Icebox (Daniel Sawka, 2016): USA

Reviewed by Vincenzo Muia at the 2016 AFI Film Festival. Part of the Cinema 5 Shorts.

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Recently awarded the 2016 AFI Film Festival’s Grand Jury Award for Live Action Short, Icebox is a thesis film written and directed by Daniel Sawka, a graduate of the American Film Insitute’s MFA Directing program. The film’s explores the topic of illegal immigration, a polarizing and contemporary social issue recently brought the the forefront by the United States Presidential elections. Director Sawka lends his vision and research which portrays the struggle of juveniles seeking refuge across the border and the dehumanizing, bureaucratic system whose aim is to send them back.

The film follows young  protagonist Oscar, powerfully portrayed by Anthony Gonzales, as he attempts to cross into the United States on bicycle along with a small of other bike riders from the desolation of the Mexican border. Fearing that Oscar is a liability, he is left on his own to attempt to cross over the border. Helpless, in great discomfort and without clean water, Oscar is spotted by the US Border Patrol. A brief footchase ensues, followed by a struggle which includes biting the hand of an officer, Oscar is apprehended is brought to a juvenile processing facility for processing.

Upon arrival at the juvenile processing facility, it bears evidence of a system which has no compassion for the juveniles, ages 11-13. Oscar is entered into the system, given a different set of clothes and led to a holding yard enclosed by high fencing along with several other children from differing nations of Central America.  Provided with tin-foil blankets for warmth, the children sleep in close proximities on the floor to avoid freezing, pinning their hopes on an eventual video trial with a judge who may grant them refugee status or rule that they be deported.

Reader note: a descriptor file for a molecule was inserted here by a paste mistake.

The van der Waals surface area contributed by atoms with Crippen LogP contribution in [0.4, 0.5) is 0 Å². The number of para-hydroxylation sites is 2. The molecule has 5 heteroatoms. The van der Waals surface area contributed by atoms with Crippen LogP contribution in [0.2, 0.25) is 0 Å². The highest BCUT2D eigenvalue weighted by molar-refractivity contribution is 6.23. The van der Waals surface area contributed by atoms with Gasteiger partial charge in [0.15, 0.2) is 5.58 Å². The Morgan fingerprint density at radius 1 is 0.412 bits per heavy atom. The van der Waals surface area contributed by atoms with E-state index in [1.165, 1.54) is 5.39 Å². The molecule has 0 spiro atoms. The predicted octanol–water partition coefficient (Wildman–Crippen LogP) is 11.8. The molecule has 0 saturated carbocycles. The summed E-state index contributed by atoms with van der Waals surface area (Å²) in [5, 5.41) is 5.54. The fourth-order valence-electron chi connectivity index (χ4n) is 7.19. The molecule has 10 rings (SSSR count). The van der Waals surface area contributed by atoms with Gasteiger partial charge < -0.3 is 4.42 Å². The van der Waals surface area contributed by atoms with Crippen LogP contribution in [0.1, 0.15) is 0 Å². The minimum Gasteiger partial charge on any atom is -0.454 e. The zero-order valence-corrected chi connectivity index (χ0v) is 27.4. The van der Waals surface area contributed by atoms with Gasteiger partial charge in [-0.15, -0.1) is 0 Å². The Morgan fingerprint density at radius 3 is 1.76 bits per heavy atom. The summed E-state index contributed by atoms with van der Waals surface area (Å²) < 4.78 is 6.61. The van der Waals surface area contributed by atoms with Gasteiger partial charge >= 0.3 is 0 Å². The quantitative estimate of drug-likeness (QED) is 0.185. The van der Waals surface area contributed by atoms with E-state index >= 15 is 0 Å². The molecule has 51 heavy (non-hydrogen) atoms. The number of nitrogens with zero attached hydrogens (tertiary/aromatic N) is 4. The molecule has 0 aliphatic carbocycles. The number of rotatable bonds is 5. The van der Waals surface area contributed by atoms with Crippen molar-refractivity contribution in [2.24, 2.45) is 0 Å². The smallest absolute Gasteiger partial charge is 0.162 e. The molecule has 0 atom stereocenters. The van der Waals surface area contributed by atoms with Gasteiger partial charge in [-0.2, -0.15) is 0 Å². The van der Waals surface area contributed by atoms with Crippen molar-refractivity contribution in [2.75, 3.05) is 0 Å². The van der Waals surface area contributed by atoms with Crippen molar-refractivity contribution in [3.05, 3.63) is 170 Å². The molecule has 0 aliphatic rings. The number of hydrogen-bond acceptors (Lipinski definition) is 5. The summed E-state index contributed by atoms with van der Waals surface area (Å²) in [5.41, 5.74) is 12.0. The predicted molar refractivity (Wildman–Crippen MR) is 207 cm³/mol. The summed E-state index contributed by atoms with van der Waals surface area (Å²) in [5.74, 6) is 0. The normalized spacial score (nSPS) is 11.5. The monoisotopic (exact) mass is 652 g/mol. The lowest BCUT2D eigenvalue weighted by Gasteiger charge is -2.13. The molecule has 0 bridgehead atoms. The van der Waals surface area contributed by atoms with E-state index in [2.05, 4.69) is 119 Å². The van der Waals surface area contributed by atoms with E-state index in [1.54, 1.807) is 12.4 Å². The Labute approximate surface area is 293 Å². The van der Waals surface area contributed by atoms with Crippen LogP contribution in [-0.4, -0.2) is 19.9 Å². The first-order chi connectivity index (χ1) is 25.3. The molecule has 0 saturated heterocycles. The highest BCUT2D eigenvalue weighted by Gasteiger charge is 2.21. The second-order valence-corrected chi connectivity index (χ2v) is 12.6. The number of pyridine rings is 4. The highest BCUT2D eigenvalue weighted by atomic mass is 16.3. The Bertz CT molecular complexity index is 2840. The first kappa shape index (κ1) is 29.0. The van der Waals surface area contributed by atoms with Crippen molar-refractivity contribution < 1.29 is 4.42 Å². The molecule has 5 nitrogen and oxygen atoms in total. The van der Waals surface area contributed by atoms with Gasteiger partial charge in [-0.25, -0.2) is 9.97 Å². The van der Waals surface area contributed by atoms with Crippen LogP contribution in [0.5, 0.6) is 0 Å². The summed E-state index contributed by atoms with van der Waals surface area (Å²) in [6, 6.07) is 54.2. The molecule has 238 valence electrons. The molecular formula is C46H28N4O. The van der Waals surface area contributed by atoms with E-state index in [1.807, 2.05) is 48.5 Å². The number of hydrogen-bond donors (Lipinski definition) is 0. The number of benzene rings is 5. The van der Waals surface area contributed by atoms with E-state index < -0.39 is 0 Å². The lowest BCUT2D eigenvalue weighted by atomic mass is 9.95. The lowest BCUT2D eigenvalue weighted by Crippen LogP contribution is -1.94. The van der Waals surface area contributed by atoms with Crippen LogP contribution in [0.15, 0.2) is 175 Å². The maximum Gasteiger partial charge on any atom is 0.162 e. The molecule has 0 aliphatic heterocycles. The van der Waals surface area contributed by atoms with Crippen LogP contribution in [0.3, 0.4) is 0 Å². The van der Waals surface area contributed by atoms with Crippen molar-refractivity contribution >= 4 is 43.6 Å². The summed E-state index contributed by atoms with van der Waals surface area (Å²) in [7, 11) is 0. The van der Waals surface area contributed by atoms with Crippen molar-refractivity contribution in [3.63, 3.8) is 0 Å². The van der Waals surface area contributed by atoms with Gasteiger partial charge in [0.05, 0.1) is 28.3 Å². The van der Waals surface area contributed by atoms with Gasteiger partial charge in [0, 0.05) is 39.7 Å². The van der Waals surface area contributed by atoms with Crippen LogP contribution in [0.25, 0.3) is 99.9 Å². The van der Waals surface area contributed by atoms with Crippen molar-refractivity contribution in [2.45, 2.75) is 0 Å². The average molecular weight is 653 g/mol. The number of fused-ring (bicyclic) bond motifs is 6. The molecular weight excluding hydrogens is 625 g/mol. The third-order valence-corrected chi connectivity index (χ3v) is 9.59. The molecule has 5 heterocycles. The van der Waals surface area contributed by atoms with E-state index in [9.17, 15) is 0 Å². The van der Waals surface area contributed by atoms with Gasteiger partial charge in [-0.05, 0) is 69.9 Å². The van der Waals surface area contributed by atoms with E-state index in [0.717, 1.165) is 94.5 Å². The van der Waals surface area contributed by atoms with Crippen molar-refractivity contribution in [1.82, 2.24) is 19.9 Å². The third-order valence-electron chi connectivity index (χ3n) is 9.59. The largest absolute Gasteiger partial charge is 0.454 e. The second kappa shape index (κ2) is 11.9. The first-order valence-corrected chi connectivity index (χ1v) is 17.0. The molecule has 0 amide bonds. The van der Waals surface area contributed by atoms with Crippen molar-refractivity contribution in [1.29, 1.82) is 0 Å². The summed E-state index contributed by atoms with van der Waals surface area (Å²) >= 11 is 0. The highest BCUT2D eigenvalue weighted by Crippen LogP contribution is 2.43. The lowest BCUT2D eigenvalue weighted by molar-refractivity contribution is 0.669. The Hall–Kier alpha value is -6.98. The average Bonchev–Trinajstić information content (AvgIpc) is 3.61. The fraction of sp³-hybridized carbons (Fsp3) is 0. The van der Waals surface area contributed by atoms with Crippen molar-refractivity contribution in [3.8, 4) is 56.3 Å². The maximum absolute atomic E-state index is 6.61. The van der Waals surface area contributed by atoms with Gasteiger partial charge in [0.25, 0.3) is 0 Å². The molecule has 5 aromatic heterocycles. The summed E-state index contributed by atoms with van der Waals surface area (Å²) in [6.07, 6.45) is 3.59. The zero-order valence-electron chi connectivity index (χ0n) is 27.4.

What is learned about is Oscar is that he is from Honduras, attempting to unite with an uncle who lives in Phoenix. When he is granted his phone call from the facility, he calls his mother back in Honduras and maintains the disposition that he had reached his destination safely, a ploy to avoid her disappointment. Her relief is followed by a reminder that Oscar cannot return back to Honduras.  Finally, Oscar’s day in court arrives via video trial, and in the most powerful, heart-breaking sequence of the film, Oscar reveals details of his horrible past that no child should ever experience.

The short film ran 27 minutes followed by a Q & A with director Sawkas. Interestingly, he drew inspiration for the narrative from stories he was told by Swedish immigrant family members who had undergone unwelcoming treatment upon their arrrival in America. Icebox is profoundly vivid with characteristics associated with cinéma vérité.

The Cinema 5 Shorts were outstanding. The bar of filmmaking is being raised each year by student filmmakers who have plied their studies into their craft with award-winning results, providing a positive outlook for future filmmakers students. Very highly recommended.

 

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